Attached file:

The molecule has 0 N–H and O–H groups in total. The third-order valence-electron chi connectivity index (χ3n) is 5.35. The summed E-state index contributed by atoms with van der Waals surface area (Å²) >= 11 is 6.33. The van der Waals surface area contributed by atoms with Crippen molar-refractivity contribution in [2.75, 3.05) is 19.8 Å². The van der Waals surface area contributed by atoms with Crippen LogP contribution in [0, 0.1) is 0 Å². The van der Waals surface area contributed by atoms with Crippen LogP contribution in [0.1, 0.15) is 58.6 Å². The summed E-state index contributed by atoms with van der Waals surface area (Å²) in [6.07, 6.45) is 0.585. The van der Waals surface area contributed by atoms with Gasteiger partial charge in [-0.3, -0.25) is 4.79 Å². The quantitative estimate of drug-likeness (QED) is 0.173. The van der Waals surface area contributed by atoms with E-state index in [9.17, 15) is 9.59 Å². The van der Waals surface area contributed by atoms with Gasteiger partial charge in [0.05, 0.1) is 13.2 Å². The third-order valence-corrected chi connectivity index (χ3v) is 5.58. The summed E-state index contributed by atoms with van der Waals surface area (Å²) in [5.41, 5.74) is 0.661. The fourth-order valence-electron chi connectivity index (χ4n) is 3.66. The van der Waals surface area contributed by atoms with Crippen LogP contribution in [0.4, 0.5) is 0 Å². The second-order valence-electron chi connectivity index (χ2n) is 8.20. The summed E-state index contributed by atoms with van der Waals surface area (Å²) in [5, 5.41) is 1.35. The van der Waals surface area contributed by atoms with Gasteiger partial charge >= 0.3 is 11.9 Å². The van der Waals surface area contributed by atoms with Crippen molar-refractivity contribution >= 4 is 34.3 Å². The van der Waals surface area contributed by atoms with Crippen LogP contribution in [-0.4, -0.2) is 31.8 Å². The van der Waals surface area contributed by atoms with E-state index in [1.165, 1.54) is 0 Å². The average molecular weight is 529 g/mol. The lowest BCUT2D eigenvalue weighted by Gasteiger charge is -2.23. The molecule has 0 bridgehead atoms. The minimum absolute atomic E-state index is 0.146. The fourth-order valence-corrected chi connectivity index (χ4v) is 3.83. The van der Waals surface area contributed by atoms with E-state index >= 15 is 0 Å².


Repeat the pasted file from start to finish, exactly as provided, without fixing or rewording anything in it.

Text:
The molecule has 0 N–H and O–H groups in total. The third-order valence-electron chi connectivity index (χ3n) is 5.35. The summed E-state index contributed by atoms with van der Waals surface area (Å²) >= 11 is 6.33. The van der Waals surface area contributed by atoms with Crippen molar-refractivity contribution in [2.75, 3.05) is 19.8 Å². The van der Waals surface area contributed by atoms with Crippen LogP contribution in [0, 0.1) is 0 Å². The van der Waals surface area contributed by atoms with Crippen LogP contribution in [0.1, 0.15) is 58.6 Å². The summed E-state index contributed by atoms with van der Waals surface area (Å²) in [6.07, 6.45) is 0.585. The van der Waals surface area contributed by atoms with Gasteiger partial charge in [-0.3, -0.25) is 4.79 Å². The quantitative estimate of drug-likeness (QED) is 0.173. The van der Waals surface area contributed by atoms with E-state index in [9.17, 15) is 9.59 Å². The van der Waals surface area contributed by atoms with Gasteiger partial charge in [0.05, 0.1) is 13.2 Å². The third-order valence-corrected chi connectivity index (χ3v) is 5.58. The summed E-state index contributed by atoms with van der Waals surface area (Å²) in [5.41, 5.74) is 0.661. The fourth-order valence-electron chi connectivity index (χ4n) is 3.66. The van der Waals surface area contributed by atoms with Crippen LogP contribution in [0.4, 0.5) is 0 Å². The second-order valence-electron chi connectivity index (χ2n) is 8.20. The summed E-state index contributed by atoms with van der Waals surface area (Å²) in [5, 5.41) is 1.35. The van der Waals surface area contributed by atoms with Gasteiger partial charge >= 0.3 is 11.9 Å². The van der Waals surface area contributed by atoms with Crippen molar-refractivity contribution >= 4 is 34.3 Å². The van der Waals surface area contributed by atoms with Crippen LogP contribution in [-0.4, -0.2) is 31.8 Å². The van der Waals surface area contributed by atoms with E-state index in [1.165, 1.54) is 0 Å². The average molecular weight is 529 g/mol. The lowest BCUT2D eigenvalue weighted by Gasteiger charge is -2.23. The molecule has 0 bridgehead atoms. The minimum absolute atomic E-state index is 0.146. The fourth-order valence-corrected chi connectivity index (χ4v) is 3.83. The van der Waals surface area contributed by atoms with E-state index >= 15 is 0 Å².